Russia and China may be inching closer to what could be the most ambitious aircraft programme of the next decade: a jointly developed widebody.
Domestic orders will come easily enough from China’s state-run airlines, and the Kremlin could also influence Russian carriers to do the patriotic thing.
But to have any hope of international sales, the aircraft must at least match the 787 and A350 and come with a support network to ensure dispatch reliability of over 99% – a tall order, given that China’s only jetliner, the Comac ARJ21, has yet to enter service, and Russia has never built an economically viable widebody.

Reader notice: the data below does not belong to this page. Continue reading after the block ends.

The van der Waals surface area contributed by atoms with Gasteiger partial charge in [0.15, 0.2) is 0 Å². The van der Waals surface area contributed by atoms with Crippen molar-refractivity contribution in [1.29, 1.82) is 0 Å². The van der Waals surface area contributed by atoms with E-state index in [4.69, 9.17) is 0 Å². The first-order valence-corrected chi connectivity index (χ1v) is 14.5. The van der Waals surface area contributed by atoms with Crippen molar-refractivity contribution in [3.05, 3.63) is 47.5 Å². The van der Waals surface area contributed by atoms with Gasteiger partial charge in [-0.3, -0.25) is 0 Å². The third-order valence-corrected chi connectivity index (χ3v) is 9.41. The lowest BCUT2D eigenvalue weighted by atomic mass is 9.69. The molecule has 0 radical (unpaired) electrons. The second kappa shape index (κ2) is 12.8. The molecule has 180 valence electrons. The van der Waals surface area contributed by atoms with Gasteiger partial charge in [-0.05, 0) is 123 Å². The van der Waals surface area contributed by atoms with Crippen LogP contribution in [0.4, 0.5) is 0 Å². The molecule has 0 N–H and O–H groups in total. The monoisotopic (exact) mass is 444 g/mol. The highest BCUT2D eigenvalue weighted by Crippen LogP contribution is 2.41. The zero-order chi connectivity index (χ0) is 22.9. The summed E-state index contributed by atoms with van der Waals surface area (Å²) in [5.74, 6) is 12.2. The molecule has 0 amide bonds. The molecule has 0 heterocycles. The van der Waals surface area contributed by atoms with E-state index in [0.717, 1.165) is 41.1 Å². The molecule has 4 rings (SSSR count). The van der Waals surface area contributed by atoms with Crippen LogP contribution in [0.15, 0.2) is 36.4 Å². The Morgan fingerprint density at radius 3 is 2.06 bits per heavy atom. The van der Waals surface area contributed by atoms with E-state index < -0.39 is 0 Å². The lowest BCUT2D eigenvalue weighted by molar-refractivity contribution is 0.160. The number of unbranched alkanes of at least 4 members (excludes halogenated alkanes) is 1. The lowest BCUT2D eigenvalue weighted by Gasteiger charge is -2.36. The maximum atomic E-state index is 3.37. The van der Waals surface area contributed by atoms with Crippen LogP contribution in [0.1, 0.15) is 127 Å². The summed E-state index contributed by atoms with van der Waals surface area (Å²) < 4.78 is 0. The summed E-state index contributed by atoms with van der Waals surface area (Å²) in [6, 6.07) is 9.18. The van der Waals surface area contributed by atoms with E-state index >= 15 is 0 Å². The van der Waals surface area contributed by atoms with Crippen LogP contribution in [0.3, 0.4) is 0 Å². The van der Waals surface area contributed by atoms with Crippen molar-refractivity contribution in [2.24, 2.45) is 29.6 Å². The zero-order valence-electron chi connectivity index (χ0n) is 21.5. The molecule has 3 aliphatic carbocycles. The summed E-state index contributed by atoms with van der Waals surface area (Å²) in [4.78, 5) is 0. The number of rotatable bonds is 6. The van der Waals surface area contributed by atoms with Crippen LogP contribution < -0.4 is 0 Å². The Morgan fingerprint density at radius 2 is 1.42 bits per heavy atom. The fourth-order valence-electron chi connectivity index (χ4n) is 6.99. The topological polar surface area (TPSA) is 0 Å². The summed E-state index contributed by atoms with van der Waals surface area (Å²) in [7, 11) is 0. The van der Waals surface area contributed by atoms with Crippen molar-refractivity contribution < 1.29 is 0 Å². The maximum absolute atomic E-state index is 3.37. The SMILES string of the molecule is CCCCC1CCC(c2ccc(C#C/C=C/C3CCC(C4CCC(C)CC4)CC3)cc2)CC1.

These engineering and logistical challenges may well be dwarfed by an even more basic problem – actually working together when neither side really trusts the other. China has a history of obtaining Russian military technology through dubious means, and Russian engineers will not forget this in a hurry.
Pride, too, may intervene. Beijing sees home-built aircraft as the mark of a powerful, prestigious nation. Most visitors to Comac’s vast research campus will leave with the view that China has the means – and desire – to go it alone. The Russians tend to talk far more about a joint effort than do their nascent partners.
Building a new widebody is never easy, but managing a relationship between two proud, ambitious partners could prove even harder.